An announced change in Serbia's energy agreement with Russia may enable Serbia to re-export Russian gas to Europe – although it will have to build new infrastructure to do so.
Pipe of the South Stream abandoned project. Photo: EPA/Koca Sulejmanovic
Amendments to an agreement on gas imports from Russia to Serbia, which Serbia's parliament is expected to confirm, should enable Belgrade to sell Russian gas to other countries.
“Changes in the agreement will bring that possibility for Serbia – but it would mean also that Serbia needs to solve problem with its infrastructure, as now we only have an interconnection with Bosnia,” a Serbian energy expert, Dragan Budosan, told BIRN.
The agreement on natural gas deliveries from Russia was signed in October 2012. The document said the deal was designed “to increase energy security”, and to “strengthen long-term economic cooperation” between Serbia and Russia.
The agreement covered the period 2012 to 2021, and included delivery of up to 5 billion cubic meters of gas per year to Serbia. It was also agreed that gas exported to Serbia was intended only for the Serbian market.
The newest amendments, which are on the agenda of parliament in Serbia, envisage erasing this limitation. Russia approved the amendments to the agreement in December.
Although the document is awaiting approval by MPs, it is expected to pass, as the government, which has a large majority in parliament, proposed it.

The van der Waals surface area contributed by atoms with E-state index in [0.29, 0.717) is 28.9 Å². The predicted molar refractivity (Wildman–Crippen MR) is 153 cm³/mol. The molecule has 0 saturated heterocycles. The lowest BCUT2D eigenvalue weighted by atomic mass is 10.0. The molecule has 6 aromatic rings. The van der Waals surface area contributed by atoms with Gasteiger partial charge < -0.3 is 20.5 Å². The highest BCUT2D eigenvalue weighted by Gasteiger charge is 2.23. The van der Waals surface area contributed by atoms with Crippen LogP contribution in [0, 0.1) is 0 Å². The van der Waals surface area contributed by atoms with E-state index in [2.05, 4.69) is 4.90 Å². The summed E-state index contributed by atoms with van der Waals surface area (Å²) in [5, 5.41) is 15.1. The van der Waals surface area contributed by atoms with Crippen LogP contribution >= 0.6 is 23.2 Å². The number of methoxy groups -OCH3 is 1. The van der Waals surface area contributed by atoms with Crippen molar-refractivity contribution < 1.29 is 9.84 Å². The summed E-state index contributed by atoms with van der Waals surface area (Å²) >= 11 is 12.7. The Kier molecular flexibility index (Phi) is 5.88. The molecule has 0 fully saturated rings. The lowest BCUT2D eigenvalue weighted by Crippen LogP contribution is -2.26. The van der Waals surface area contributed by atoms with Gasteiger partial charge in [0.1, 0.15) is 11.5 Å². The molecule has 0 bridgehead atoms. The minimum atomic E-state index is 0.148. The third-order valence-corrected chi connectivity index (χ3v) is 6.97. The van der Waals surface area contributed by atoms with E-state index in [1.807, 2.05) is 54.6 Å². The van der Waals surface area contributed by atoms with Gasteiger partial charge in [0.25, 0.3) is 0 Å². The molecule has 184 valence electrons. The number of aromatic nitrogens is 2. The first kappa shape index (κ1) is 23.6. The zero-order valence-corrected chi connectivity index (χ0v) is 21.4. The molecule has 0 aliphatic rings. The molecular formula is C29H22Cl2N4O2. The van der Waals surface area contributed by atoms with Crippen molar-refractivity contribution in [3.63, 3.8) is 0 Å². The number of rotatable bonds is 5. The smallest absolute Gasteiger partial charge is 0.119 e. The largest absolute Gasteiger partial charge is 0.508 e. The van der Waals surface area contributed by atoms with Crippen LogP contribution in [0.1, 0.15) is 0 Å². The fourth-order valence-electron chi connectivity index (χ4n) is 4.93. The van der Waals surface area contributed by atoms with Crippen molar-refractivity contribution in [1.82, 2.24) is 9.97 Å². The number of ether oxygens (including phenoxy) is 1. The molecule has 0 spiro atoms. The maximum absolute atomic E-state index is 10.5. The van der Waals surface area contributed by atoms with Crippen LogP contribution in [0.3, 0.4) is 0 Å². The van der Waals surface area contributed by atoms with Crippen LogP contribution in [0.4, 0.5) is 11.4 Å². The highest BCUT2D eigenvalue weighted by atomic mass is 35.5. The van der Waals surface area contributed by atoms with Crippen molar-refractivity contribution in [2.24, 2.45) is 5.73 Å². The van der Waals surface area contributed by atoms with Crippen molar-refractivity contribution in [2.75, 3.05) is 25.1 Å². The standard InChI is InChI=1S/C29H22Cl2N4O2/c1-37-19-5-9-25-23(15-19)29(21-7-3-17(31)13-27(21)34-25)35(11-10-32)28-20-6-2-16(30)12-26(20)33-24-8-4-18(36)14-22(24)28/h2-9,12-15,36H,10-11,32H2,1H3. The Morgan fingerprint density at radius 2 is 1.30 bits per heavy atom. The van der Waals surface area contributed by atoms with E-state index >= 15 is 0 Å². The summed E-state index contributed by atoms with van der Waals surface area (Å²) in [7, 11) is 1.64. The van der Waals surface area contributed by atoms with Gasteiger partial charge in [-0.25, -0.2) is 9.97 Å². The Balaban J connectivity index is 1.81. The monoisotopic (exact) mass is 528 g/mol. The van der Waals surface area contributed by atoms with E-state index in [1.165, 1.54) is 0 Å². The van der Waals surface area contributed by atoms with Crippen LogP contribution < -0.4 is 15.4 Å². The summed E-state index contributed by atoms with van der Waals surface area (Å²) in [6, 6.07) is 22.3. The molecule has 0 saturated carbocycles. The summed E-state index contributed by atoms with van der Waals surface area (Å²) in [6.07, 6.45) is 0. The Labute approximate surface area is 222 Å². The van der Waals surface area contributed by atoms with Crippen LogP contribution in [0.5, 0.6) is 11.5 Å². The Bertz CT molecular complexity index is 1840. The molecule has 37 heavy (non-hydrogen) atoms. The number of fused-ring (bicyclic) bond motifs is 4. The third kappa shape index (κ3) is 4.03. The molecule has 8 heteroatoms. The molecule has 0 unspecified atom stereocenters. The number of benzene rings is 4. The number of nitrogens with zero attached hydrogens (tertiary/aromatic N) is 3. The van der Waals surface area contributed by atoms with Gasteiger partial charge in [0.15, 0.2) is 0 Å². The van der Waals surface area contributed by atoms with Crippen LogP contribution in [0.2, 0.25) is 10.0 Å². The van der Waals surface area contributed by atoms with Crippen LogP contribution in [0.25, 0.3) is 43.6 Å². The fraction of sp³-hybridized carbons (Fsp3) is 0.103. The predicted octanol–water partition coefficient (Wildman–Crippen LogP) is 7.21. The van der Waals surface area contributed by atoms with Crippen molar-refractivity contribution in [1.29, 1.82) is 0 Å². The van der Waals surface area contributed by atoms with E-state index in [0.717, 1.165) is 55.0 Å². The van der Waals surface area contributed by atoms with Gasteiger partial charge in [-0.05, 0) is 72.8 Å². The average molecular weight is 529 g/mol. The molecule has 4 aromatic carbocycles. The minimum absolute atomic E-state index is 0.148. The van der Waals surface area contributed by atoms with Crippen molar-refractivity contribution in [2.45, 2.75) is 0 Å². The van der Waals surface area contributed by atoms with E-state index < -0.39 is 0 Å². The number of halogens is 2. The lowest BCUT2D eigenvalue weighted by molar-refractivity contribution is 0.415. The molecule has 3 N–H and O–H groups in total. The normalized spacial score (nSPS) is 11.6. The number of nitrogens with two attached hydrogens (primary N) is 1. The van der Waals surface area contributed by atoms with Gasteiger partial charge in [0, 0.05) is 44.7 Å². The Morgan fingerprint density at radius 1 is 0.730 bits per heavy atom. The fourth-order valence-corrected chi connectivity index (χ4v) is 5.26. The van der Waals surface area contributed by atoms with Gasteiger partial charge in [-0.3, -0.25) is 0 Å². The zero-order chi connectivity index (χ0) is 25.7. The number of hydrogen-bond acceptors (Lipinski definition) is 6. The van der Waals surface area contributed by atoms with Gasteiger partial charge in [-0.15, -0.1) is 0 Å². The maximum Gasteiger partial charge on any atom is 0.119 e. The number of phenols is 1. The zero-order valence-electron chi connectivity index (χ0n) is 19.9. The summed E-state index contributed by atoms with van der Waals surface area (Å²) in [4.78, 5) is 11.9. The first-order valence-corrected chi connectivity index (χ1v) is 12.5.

Although the changes will enable Serbia to re-export Russian gas, some issues are still unsolved, Budosan explained that as Serbia has gas interconnections only with Bosnia, it would need to build infrastructure as soon as possible to re-sell the gas.
A few weeks ago, Serbian officials announced plans to construct a "Serbian Stream", reviving the idea of an alternative gas pipeline that would bring Russian gas to Serbia and the rest of Europe.
The announcement followed the abandonment of the South Stream gas pipeline, which was supposed to transport gas from Russia to the European Union under the Black Sea and through Bulgaria and Serbia.
It was abandoned in 2014 due to its non-compliance with European Union competition and energy legislation.
Asked which countries might be interested to buy gas from Serbia, Budosan answered: “anyone, if it sees its interest”.
He noted that Serbia stands to gain from this deal, as many countries, especially members of the EU, do not have such agreements with Russia, so might be interested to import Russian gas purchased from Serbia.